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PIAF opposes too many holidays on Eid as trade, industry to suffer


ISLAMABAD: The Pakistan Industrial and Traders Associations Front (PIAF), while rejecting the government’s notification of almost week-long holidays for Eid, appealed the authorities to withdraw the decision, as the nation cannot afford this luxury amidst poor economic growth and serious financial crisis in the country.

He observed that the national economy is already in distress and can ill afford such a luxury.

The PIAF Chairman Faheem ur Rehman Saigol, expressing grave concern over the long period of holidays on Eid, said that the government has made it a precedent to declare long holidays to please the government employees, who already do not have tendency to work seriously.

He said that in the view of the present economic condition of the country, the decision should be reviewed, adopting a pragmatic approach which suits the national interest.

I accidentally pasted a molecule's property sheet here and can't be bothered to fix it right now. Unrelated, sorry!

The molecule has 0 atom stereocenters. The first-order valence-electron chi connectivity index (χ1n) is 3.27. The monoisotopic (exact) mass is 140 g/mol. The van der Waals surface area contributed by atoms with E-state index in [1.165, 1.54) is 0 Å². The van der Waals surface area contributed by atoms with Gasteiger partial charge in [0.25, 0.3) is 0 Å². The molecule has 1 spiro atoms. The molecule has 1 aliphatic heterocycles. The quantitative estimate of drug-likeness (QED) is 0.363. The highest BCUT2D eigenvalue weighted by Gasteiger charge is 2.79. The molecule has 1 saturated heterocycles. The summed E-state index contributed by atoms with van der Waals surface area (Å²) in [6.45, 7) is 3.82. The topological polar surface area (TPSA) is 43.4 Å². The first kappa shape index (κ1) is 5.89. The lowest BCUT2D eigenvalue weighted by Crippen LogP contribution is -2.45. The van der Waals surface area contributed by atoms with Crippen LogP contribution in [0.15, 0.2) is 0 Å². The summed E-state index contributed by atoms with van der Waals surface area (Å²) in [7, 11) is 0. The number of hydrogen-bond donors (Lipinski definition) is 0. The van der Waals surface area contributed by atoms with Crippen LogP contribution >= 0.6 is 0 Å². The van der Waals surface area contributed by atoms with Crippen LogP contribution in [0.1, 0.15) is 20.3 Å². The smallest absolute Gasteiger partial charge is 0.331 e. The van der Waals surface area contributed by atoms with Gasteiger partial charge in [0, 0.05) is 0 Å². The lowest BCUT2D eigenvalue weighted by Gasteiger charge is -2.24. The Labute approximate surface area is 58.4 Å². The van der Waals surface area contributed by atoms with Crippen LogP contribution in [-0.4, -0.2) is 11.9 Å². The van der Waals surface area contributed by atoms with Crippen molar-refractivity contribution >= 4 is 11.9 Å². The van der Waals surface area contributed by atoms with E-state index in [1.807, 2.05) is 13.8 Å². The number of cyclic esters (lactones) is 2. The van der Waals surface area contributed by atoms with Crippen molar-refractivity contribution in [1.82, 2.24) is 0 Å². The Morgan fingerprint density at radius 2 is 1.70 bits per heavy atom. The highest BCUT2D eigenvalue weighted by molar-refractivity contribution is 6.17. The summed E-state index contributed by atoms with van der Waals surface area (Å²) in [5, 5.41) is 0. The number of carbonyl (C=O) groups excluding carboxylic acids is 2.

He urged upon the policymakers to refrain from allowing such a long spell of holidays, which the nation cannot afford both economically and socially.

Due to long holidays’ spell during Eidul Fitr together with weekly holidays, the country will remain cut off from the rest of the world for almost one week having halted all kinds of trade and exports with foreign countries. He regretted that due to these long and unnecessary holidays the country has had to bear an irreparable monetary loss.

Faheem ur Rehman Saigol said that the country would remain disconnected with the world for almost a week, and it will cost the economy of billions. He said that long closure of banks would lead to delays in the opening of LCs and making payments. The impact of banking sector shutdown would also create problems for not only the trade and industry but also for the common man. The ATM system is not efficient and it might aggravate the liquidity problem, he said.

The PIAF Chief said that due to closure of transport there will be problem to transfer the finished goods from one to other places, as the long five-day holidays would cut-off Pakistan commercially from the world.

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